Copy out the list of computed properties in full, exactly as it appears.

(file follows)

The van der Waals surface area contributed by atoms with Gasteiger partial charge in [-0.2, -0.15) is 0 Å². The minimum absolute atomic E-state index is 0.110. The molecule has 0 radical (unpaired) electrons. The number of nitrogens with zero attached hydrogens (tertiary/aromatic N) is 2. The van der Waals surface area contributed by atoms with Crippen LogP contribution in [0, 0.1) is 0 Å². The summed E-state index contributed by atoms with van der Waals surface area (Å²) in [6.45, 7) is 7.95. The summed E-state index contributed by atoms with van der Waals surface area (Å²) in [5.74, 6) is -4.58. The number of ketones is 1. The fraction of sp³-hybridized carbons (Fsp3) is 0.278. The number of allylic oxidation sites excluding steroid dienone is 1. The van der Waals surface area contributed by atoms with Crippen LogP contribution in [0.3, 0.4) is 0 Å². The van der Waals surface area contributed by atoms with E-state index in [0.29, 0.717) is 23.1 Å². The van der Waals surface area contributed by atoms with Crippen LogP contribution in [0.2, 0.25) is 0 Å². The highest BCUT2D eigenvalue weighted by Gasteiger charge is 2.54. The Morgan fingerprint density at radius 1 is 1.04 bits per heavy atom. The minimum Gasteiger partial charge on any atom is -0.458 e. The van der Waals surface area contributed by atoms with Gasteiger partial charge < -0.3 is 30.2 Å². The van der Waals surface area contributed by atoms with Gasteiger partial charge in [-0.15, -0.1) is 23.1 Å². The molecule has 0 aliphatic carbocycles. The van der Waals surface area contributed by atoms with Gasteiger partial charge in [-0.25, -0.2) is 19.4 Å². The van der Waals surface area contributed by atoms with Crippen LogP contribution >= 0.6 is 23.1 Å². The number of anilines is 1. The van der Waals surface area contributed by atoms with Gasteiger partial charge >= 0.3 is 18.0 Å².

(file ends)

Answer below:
The van der Waals surface area contributed by atoms with Gasteiger partial charge in [-0.2, -0.15) is 0 Å². The minimum absolute atomic E-state index is 0.110. The molecule has 0 radical (unpaired) electrons. The number of nitrogens with zero attached hydrogens (tertiary/aromatic N) is 2. The van der Waals surface area contributed by atoms with Crippen LogP contribution in [0, 0.1) is 0 Å². The summed E-state index contributed by atoms with van der Waals surface area (Å²) in [6.45, 7) is 7.95. The summed E-state index contributed by atoms with van der Waals surface area (Å²) in [5.74, 6) is -4.58. The number of ketones is 1. The fraction of sp³-hybridized carbons (Fsp3) is 0.278. The number of allylic oxidation sites excluding steroid dienone is 1. The van der Waals surface area contributed by atoms with Crippen LogP contribution in [0.3, 0.4) is 0 Å². The van der Waals surface area contributed by atoms with E-state index in [0.29, 0.717) is 23.1 Å². The van der Waals surface area contributed by atoms with Crippen LogP contribution in [0.2, 0.25) is 0 Å². The highest BCUT2D eigenvalue weighted by Gasteiger charge is 2.54. The Morgan fingerprint density at radius 1 is 1.04 bits per heavy atom. The minimum Gasteiger partial charge on any atom is -0.458 e. The van der Waals surface area contributed by atoms with Gasteiger partial charge < -0.3 is 30.2 Å². The van der Waals surface area contributed by atoms with Gasteiger partial charge in [-0.15, -0.1) is 23.1 Å². The molecule has 0 aliphatic carbocycles. The van der Waals surface area contributed by atoms with Gasteiger partial charge in [-0.25, -0.2) is 19.4 Å². The van der Waals surface area contributed by atoms with Crippen LogP contribution >= 0.6 is 23.1 Å². The number of anilines is 1. The van der Waals surface area contributed by atoms with Gasteiger partial charge >= 0.3 is 18.0 Å².